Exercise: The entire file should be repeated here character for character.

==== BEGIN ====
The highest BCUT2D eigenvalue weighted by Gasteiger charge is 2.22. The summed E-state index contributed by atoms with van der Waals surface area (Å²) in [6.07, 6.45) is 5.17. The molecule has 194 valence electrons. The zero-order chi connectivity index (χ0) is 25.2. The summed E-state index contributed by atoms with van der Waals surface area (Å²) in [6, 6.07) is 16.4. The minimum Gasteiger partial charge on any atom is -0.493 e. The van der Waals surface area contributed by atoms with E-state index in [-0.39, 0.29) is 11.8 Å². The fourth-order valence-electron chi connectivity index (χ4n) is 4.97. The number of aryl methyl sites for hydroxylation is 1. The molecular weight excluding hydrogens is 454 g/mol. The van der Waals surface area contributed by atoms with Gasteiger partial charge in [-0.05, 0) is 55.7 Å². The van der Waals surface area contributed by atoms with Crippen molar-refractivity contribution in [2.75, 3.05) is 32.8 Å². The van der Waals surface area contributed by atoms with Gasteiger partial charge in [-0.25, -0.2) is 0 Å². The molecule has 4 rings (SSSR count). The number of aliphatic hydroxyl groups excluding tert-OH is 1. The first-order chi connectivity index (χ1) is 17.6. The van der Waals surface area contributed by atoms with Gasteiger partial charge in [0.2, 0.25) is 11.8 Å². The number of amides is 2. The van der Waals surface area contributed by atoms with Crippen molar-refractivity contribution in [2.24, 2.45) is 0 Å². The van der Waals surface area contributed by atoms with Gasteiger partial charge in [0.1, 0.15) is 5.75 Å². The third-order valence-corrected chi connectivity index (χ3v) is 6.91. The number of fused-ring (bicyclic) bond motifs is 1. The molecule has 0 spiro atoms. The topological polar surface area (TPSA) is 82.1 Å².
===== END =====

The highest BCUT2D eigenvalue weighted by Gasteiger charge is 2.22. The summed E-state index contributed by atoms with van der Waals surface area (Å²) in [6.07, 6.45) is 5.17. The molecule has 194 valence electrons. The zero-order chi connectivity index (χ0) is 25.2. The summed E-state index contributed by atoms with van der Waals surface area (Å²) in [6, 6.07) is 16.4. The minimum Gasteiger partial charge on any atom is -0.493 e. The van der Waals surface area contributed by atoms with E-state index in [-0.39, 0.29) is 11.8 Å². The fourth-order valence-electron chi connectivity index (χ4n) is 4.97. The number of aryl methyl sites for hydroxylation is 1. The molecular weight excluding hydrogens is 454 g/mol. The van der Waals surface area contributed by atoms with Gasteiger partial charge in [-0.05, 0) is 55.7 Å². The van der Waals surface area contributed by atoms with Crippen molar-refractivity contribution in [2.75, 3.05) is 32.8 Å². The van der Waals surface area contributed by atoms with Gasteiger partial charge in [-0.25, -0.2) is 0 Å². The molecule has 4 rings (SSSR count). The number of aliphatic hydroxyl groups excluding tert-OH is 1. The first-order chi connectivity index (χ1) is 17.6. The van der Waals surface area contributed by atoms with Gasteiger partial charge in [0.2, 0.25) is 11.8 Å². The number of amides is 2. The van der Waals surface area contributed by atoms with Crippen molar-refractivity contribution in [2.24, 2.45) is 0 Å². The van der Waals surface area contributed by atoms with Gasteiger partial charge in [0.1, 0.15) is 5.75 Å². The third-order valence-corrected chi connectivity index (χ3v) is 6.91. The number of fused-ring (bicyclic) bond motifs is 1. The molecule has 0 spiro atoms. The topological polar surface area (TPSA) is 82.1 Å².